As coaches and consultants, we find that people regularly struggle with delegation and they tend to feel uncomfortable admitting it because they believe they should know how to do it.
In our experience, delegating is a challenging skill; one that few of us are taught. People are frequently told they should “just delegate that” but when they try, they don’t get the results they hoped for so they give up delegating and just heap it onto their already full plate of work. So, today we thought we would share with you our philosophy of delegation and three steps that will create more successful results when you delegate to others.
We have seen that individuals are most successful when they are engaged in a process and can influence how it unfolds. Yet often when managers are delegating work, they hand off a task with no context, without sharing how the task supports the larger effort, and without explaining how they will need to work with (or around) others to get the task done. As you get ready to delegate we want you to remember two words: engagement and influence. Engagement and influence matter whether you are delegating to a C-suite colleague, a supervisor or staff member, a person who is working on your home, or even when you are delegating something to your child.
Engagement and Influence are established when you consider these three steps as you are delegating a task or project:
Step 1: Context
- Explain to the person you are delegating to the larger context. What you are trying to get done, how it fits into the big picture and why what you are asking of them is important.
- Think about it, when you ask someone to do something for you, they will be much more likely to succeed if they understand what you are trying to achieve and that their contribution is important and valued. You have engaged them in the larger process and they can see that their work matters.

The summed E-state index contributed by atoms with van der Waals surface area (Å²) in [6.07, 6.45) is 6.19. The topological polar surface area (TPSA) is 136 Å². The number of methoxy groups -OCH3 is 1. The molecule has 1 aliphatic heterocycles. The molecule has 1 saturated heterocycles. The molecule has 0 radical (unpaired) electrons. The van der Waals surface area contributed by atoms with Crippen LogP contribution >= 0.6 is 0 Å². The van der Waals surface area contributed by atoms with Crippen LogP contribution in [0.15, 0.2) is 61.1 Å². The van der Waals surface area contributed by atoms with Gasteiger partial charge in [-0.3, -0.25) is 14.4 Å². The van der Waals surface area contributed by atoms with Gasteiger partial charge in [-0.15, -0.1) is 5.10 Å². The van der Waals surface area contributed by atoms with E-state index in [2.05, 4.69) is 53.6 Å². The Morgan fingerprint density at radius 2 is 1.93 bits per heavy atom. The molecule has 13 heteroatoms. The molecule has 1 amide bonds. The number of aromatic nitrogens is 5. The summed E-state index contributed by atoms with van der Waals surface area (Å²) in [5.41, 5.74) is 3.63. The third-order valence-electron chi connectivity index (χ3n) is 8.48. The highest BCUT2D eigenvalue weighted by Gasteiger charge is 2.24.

Step 2: Content
- Tell them the specifics of what you need done. Really talk it through with them. Describe what success looks like, who they need to work with or ask information from to succeed, what the timeline is for the effort, and what the potential ripples will be of this going well or going poorly.
- Again, if people know what you are asking of them, they can give you feedback on whether they can actually do what you are asking, in the timeframe that you need it, working with others or alone. They have an opportunity to influence you as you determine how you’d like them to move forward.
Step 3: Connection
- Be explicit about how you will follow up or how you’d like them to follow up. Do not hand something off and act like it’s going to be done. While you would hope that the person you are delegating to will let you know if they can’t get it done, have run into an obstacle, or are struggling to understand exactly what you wanted, it’s not all that likely that they will do so unless you two have agreed on check-ins to make sure it’s going well and to help them navigate any difficulties they are having.
- People do best when they feel connected to the person who has delegated to them and have a sense of the ways their work is directly helpful. These check-ins are an opportunity to remind them of the ways the work is helpful to you and to help them understand any new information you have, as things unfold.
The ability to delegate is critical to success in work and life but delegation is not simply handing someone a task and hoping it will get done. It takes some time and effort to ensure success. What you will find is that as you delegate effectively to the people in your life, you will build a trusting working relationship that will allow you both to be more effective and successful over time.
This week, as you think of those things you need to ask of someone else, practice these three steps and we believe you will have great success and find more satisfaction in the process.